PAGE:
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abstract = "Ursolic acid, present in apples, rosemary, and other sources, is known to inhibit tumor formation and tumor cell viability inmultiple systems, including skin. However, various cancers are resistant to ursolic acid treatment. Herein, skin carcinoma cells (Ca3/7) as compared with skin papilloma cells (MT1/2) displayed more resistance to ursolic acid-induced cytotoxicity. Interestingly, Ca3/7 cells had elevated levels of P-glycoprotein (P-gp), an ATP-dependent efflux pump that mediates resistance to chemotherapy in preclinical and clinical settings, and not only accumulated less but also more rapidly expelled the P-gp substrate rhodamine 123 (Rh123) indicating ursolic acid is transported by P-gp. To determine whether P-gp inhibition can enhance ursolic acid-mediated cytotoxicity, cells were challenged with P-gp inhibitors verapamil or cyclosporin A. Alternatively, cells were pretreated with the natural compound resveratrol, a known chemotherapy sensitizer. Verapamil and resveratrol enhanced the effects of ursolic acid in both cell lines, whereas cyclosporin A only did so in Ca3/7 cells. Similarly, verapamil inhibited Rh123 efflux in both lines, whereas cyclosporin A only inhibited Rh123 efflux in Ca3/7 cells. Resveratrol did not inhibit Rh123 efflux in either line, indicating the synergistic effects of resveratrol and ursolic acid are not manifest by inhibition of P-gp-mediated efflux of ursolic acid. These results indicate that the anti-skin cancer effects of ursolic acid are enhanced with P-gp inhibitors. In addition, resveratrol and ursolic acid interact synergistically, but not through inhibition of P-gp. Implications: Resveratrol and/or p-glycoprotein inhibitors in combination with ursolic acid are an effective anti-skin cancer regimen.",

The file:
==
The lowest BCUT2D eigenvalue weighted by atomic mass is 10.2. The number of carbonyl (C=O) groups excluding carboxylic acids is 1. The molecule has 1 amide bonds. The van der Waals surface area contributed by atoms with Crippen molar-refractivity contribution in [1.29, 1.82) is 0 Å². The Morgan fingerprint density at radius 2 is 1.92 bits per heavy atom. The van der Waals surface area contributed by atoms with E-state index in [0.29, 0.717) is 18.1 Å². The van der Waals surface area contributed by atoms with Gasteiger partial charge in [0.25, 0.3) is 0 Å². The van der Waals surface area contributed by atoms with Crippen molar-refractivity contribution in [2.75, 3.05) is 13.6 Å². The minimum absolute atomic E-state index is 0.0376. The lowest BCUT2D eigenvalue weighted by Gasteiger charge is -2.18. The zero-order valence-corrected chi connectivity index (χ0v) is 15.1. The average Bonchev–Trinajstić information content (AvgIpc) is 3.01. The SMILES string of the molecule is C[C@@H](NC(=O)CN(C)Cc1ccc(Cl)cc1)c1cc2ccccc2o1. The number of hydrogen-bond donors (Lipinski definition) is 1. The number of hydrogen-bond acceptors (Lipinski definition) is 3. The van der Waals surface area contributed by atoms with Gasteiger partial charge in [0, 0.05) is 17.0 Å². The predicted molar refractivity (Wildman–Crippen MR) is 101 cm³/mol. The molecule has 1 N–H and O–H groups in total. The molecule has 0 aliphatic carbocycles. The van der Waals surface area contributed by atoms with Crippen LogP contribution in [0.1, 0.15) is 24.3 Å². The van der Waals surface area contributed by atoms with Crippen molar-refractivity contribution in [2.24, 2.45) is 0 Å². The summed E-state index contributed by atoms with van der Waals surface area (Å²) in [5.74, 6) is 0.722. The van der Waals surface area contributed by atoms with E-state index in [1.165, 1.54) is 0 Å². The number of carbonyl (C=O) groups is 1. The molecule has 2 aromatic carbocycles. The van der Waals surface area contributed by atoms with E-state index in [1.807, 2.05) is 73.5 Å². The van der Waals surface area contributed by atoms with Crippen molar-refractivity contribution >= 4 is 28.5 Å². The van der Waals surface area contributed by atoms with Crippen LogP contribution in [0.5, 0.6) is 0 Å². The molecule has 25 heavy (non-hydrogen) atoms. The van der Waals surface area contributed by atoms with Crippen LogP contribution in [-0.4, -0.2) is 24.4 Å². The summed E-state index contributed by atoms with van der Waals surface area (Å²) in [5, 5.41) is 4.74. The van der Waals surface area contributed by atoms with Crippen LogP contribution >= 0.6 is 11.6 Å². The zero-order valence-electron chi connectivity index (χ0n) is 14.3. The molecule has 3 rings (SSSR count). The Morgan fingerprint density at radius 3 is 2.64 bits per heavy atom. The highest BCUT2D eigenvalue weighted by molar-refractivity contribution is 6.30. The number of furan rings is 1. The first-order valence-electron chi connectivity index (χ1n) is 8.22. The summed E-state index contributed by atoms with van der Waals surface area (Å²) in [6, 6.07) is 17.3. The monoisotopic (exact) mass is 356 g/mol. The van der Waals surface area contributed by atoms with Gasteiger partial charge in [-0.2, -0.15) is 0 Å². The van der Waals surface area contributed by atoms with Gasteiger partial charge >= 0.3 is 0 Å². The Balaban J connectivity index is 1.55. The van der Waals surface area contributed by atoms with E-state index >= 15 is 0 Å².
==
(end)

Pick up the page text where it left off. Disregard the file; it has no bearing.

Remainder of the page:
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AB - Ursolic acid, present in apples, rosemary, and other sources, is known to inhibit tumor formation and tumor cell viability inmultiple systems, including skin. However, various cancers are resistant to ursolic acid treatment. Herein, skin carcinoma cells (Ca3/7) as compared with skin papilloma cells (MT1/2) displayed more resistance to ursolic acid-induced cytotoxicity. Interestingly, Ca3/7 cells had elevated levels of P-glycoprotein (P-gp), an ATP-dependent efflux pump that mediates resistance to chemotherapy in preclinical and clinical settings, and not only accumulated less but also more rapidly expelled the P-gp substrate rhodamine 123 (Rh123) indicating ursolic acid is transported by P-gp. To determine whether P-gp inhibition can enhance ursolic acid-mediated cytotoxicity, cells were challenged with P-gp inhibitors verapamil or cyclosporin A. Alternatively, cells were pretreated with the natural compound resveratrol, a known chemotherapy sensitizer. Verapamil and resveratrol enhanced the effects of ursolic acid in both cell lines, whereas cyclosporin A only did so in Ca3/7 cells. Similarly, verapamil inhibited Rh123 efflux in both lines, whereas cyclosporin A only inhibited Rh123 efflux in Ca3/7 cells. Resveratrol did not inhibit Rh123 efflux in either line, indicating the synergistic effects of resveratrol and ursolic acid are not manifest by inhibition of P-gp-mediated efflux of ursolic acid. These results indicate that the anti-skin cancer effects of ursolic acid are enhanced with P-gp inhibitors. In addition, resveratrol and ursolic acid interact synergistically, but not through inhibition of P-gp. Implications: Resveratrol and/or p-glycoprotein inhibitors in combination with ursolic acid are an effective anti-skin cancer regimen.